|Publication number||US4717676 A|
|Application number||US 06/835,781|
|Publication date||Jan 5, 1988|
|Filing date||Mar 3, 1986|
|Priority date||Mar 3, 1986|
|Publication number||06835781, 835781, US 4717676 A, US 4717676A, US-A-4717676, US4717676 A, US4717676A|
|Inventors||Daniel B. Wagner, Uri Piran|
|Original Assignee||Becton Dickinson And Company|
|Export Citation||BiBTeX, EndNote, RefMan|
|Patent Citations (1), Non-Patent Citations (1), Referenced by (8), Classifications (14), Legal Events (7)|
|External Links: USPTO, USPTO Assignment, Espacenet|
This invention relates to vesicles and sacs and to the use thereof. This invention further relates to an assay for a ligand which employs a vesicle or sac as a component thereof.
Vesicles or sacs are generally produced from amphiphilic compound (compounds having both a hydrophobic portion and a hydrophilic portion), with such vesicles or sacs being most commonly produced from lipids; in particular, phospholipids. When the vesicles or sacs are produced from lipids they are most often referred to as liposomes.
As known in the art, such vesicles or sacs may be formed in a manner such as to encapsulate a material in the interior of the sac. Thus, for example, such sacs have been used to encapsulate biologically active materials; for example, a therapeutic drug.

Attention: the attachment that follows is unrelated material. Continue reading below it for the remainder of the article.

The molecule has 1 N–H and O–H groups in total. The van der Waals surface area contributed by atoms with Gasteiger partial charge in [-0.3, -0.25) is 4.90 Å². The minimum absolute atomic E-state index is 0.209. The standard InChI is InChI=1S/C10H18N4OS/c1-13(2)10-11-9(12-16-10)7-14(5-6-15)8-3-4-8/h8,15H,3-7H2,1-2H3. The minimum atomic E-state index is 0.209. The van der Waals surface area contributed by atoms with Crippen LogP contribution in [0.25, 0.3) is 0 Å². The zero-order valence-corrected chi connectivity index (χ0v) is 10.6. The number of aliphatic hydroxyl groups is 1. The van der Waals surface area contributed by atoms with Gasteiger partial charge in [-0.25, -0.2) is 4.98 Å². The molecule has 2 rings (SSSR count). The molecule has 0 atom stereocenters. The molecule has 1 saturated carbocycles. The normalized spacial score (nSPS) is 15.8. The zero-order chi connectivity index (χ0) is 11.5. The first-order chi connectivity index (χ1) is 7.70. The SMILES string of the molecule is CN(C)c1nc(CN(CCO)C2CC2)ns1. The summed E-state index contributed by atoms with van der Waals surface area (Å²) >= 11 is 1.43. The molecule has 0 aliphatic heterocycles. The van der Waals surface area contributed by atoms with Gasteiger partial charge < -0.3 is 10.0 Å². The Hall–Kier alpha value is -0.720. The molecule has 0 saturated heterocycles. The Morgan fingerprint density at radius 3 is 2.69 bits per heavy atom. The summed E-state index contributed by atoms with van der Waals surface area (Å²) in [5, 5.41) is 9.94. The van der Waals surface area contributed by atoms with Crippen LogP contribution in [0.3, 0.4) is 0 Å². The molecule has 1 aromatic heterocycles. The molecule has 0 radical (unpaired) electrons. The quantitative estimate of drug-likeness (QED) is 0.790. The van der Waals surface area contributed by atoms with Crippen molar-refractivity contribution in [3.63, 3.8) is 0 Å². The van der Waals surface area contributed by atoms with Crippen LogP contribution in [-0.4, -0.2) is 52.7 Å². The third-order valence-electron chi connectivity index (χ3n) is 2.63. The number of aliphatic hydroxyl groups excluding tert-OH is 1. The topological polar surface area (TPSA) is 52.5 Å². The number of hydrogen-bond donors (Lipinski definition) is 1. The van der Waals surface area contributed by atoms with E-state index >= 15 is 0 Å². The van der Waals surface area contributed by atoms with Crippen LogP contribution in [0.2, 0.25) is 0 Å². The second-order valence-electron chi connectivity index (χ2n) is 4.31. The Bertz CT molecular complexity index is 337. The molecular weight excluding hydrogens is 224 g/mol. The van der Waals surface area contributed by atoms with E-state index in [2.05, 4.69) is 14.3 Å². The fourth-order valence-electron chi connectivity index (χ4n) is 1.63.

In addition, such sacs have been employed to encapsulate a detectable marker for use in an assay for a ligand. Thus, for example, in an assay for a ligand, the tracer used in the assay may be produced by coupling the ligand or appropriate analog thereof to a sac containing a detectable marker. In such an assay, for example, the tracer and ligand to be determined (analyte) may compete for a limited number of bindings sites on a binder for both the tracer and analyte. The amount of tracer which is bound to the binder is inversely proportional to the amount of analyte in the sample. The bound and/or unbound portion of the tracer is determined as a measure of analyte by releasing the marker from the sac.
In such assays, in producing a tracer, it is necessary to conjugate a ligand to the sac containing the detectable marker. It has been found that in many cases such tracers do not have the requisite stability; i.e., after a period of time, the sac deteriorates and/or the ligand does not remain coupled to the sac. In addition, it is necessary to produce and store sacs conjugated to a variety of ligands for use in assays for a variety of analytes.
In accordance with one aspect of the present invention, there is provided an improved sac or vesicle wherein at least a portion of the sac is formed from a compound having the following structural formula I:
X is a hydrophobic radical;
Y is a hydrophilic peptide; and
Z is a radical which includes a non-hydrolyzable polar group.
The use of a peptide as part of the hydrophilic portion of the compound used in forming the sac increases the stability of the sac. Although applicant does not intend that the invention be limited by any theoretical reasoning, it is belived that the increased stability results from hydrogen bonding between the peptide portions of the compounds forming the wall of the sac.